Armstrong Regional Park
Project NameArmstrong Creek Regional Park by MGD Landscape Architects
Photographer DetailsJames Newman
The park is the first of its kind in the Greater Geelong Region, spanning a varied array of play spaces and passive open areas. The site presented a multitude of challenges, which were taken as opportunities by MDG-LA. A concave land form, existing River Red Gum’s in a large tree protection zone, and a Cultural Heritage Management Plan partially covering the site, the park had many obstacles and sensitive land areas to engage with.
Timber has been used extensively, both structurally and as shading, and cladding. Most importantly timber has been used to form a human connection to the built form in the context of the sensitive location. The adjacent community facility predominately uses Corten steel, which with it’s weathered appearance, will relate strongly to the natural weathering of the timber.
The park and playground is part of the development of the Armstrong Creek Region in the designated growth area between Geelong and Torquay. With a construction cost of 2.6 million dollars, and an area of 1.1 hectares, the park has a wide scope of functions and spaces.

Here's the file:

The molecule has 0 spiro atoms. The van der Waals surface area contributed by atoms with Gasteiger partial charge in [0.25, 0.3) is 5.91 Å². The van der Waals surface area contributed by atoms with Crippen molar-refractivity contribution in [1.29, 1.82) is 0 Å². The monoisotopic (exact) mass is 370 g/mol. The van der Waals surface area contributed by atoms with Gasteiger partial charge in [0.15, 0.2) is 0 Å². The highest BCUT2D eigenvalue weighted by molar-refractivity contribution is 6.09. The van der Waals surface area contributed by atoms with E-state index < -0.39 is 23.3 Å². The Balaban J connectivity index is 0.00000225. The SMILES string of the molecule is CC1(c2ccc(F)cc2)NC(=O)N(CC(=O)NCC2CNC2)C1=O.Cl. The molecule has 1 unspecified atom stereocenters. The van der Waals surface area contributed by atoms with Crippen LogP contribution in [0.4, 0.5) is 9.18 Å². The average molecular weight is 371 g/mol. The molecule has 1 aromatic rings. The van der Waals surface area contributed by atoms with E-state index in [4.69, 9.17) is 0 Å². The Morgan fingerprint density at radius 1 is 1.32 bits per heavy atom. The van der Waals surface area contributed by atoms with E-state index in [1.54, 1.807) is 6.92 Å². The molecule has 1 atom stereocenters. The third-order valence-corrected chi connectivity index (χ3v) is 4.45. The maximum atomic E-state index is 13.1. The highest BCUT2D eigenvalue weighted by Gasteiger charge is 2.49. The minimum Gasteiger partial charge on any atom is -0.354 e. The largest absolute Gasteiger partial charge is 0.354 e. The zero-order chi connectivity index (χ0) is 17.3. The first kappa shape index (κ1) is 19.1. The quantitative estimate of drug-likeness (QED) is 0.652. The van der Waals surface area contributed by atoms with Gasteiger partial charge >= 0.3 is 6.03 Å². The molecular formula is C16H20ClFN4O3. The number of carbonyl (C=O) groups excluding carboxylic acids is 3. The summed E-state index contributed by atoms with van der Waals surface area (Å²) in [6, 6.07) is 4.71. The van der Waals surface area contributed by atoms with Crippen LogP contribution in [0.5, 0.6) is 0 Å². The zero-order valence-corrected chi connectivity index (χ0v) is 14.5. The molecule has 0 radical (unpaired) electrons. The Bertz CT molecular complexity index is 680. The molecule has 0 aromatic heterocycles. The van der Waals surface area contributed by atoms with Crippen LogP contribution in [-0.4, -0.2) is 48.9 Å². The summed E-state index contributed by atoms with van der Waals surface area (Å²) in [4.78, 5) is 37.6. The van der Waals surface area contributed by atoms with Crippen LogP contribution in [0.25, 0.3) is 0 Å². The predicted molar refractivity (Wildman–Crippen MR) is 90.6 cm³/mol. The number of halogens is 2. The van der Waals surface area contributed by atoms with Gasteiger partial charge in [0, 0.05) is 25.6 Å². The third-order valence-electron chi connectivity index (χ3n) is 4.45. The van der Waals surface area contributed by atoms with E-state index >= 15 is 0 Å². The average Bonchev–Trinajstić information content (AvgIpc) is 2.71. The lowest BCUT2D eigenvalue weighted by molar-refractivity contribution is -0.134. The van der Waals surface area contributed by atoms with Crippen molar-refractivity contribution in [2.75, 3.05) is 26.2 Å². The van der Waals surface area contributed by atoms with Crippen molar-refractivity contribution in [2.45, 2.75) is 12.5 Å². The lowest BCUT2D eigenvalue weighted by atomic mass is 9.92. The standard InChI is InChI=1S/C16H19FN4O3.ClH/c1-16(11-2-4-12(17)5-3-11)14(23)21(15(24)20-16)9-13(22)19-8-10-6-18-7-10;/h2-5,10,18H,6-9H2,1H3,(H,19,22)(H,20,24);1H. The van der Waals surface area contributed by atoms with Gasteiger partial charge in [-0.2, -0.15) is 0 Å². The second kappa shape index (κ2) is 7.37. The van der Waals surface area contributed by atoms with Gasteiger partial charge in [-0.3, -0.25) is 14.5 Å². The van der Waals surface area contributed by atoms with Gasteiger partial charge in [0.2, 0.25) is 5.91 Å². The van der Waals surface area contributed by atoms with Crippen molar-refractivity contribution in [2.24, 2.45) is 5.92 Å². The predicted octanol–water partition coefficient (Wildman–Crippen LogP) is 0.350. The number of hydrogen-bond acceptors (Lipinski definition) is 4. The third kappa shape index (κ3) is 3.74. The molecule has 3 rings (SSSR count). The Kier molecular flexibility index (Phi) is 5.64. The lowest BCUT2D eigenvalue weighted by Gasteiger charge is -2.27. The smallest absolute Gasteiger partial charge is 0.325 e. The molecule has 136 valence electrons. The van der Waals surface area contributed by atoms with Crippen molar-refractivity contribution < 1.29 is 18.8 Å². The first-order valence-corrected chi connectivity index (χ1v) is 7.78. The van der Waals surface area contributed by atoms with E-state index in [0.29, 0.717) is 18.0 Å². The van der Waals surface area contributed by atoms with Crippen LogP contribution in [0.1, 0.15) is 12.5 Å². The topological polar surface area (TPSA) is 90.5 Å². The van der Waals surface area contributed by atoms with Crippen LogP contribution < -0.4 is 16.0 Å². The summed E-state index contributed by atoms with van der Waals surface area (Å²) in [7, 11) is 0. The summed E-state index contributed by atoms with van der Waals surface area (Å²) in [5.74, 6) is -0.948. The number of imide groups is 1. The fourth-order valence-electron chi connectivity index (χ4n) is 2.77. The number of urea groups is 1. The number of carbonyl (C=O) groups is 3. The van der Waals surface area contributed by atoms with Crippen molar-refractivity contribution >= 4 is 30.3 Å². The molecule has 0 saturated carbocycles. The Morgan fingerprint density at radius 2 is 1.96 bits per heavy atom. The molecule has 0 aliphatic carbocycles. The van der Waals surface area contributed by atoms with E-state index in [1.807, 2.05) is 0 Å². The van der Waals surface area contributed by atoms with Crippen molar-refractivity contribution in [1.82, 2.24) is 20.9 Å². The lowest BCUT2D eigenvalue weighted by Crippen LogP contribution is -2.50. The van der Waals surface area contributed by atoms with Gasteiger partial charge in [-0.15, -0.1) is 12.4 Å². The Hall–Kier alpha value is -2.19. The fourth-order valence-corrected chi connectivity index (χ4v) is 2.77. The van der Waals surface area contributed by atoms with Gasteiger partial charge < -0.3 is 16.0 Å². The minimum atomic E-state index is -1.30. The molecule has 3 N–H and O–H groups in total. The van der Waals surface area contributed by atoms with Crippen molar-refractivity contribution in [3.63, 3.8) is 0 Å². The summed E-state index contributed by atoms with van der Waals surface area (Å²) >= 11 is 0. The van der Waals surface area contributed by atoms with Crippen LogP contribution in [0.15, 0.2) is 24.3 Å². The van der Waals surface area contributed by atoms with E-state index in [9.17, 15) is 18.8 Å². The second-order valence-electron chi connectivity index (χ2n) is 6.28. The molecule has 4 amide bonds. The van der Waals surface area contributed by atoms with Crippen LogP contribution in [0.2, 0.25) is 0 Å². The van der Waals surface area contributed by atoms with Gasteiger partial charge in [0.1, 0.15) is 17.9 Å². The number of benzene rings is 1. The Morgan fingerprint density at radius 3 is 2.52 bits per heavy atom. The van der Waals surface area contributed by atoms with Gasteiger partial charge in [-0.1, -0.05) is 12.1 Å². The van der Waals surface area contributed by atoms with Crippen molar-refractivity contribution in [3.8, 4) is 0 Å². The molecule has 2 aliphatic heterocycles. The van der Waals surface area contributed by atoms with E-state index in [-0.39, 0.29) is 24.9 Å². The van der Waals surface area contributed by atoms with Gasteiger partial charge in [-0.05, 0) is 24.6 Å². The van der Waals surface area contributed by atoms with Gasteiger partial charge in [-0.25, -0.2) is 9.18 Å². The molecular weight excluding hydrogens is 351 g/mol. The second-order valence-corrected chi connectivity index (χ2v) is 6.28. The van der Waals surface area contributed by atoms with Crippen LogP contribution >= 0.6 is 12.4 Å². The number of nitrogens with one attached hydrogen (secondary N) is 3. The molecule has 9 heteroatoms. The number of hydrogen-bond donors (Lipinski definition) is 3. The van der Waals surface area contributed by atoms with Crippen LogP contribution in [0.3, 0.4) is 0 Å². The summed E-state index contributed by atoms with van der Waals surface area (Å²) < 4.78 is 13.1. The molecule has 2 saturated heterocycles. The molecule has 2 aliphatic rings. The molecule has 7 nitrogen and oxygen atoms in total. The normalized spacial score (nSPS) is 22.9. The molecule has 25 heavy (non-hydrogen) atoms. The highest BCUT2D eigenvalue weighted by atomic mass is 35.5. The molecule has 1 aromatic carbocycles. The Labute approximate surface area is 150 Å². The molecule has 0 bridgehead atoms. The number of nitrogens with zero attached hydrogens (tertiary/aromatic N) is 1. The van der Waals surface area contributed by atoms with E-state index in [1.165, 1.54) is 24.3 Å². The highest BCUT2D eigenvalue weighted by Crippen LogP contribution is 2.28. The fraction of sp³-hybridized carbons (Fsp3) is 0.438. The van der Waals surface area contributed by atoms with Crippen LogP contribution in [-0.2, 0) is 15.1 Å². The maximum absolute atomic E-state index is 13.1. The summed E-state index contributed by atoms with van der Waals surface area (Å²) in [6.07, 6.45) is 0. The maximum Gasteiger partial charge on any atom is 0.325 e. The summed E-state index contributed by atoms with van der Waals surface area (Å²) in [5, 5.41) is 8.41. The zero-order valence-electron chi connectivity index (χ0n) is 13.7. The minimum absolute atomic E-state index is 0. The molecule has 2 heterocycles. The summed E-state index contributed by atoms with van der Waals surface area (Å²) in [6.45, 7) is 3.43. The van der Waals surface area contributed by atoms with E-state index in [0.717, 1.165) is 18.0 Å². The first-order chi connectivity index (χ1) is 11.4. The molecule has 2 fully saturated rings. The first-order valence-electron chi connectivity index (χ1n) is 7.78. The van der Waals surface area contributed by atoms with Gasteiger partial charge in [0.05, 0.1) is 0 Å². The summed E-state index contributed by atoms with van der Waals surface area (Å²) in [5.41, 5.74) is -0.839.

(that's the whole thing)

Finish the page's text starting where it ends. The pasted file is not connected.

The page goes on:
The park project brief included many elements, being the primary green space for an entire new township. It features a large shaded picnic shelter, pergola, BBQ facilities, toilets and amenities, boardwalk, sculptures, a feature play tower, shaded sandy play area, and a diverse range of play equipment. All this has been set within the existing ecosystem of Armstrong Creek, which includes a natural tributary creek line with ancient trees and a more recently built wetland system on the southern end.
Timber was a core focus of the material palette, both for it’s aesthetic, and for it’s visual language as a natural, playful material with a strong connection to the earth. MGD sought a strong relationship between the built project and the site, and timber provided an important link between the architecture and the natural environs, forming a mutual bond. Recycled ironbark timber was largely used, along with new white cypress. Seating and play equipment are all timber based, with the park as a whole operating as a celebration of the versatility of the Earth’s most natural building material. Careful detailing minimised timber waste, and innovative uses make timber the star feature of the park. The project’s realisation relied heavily on the unique properties of timber.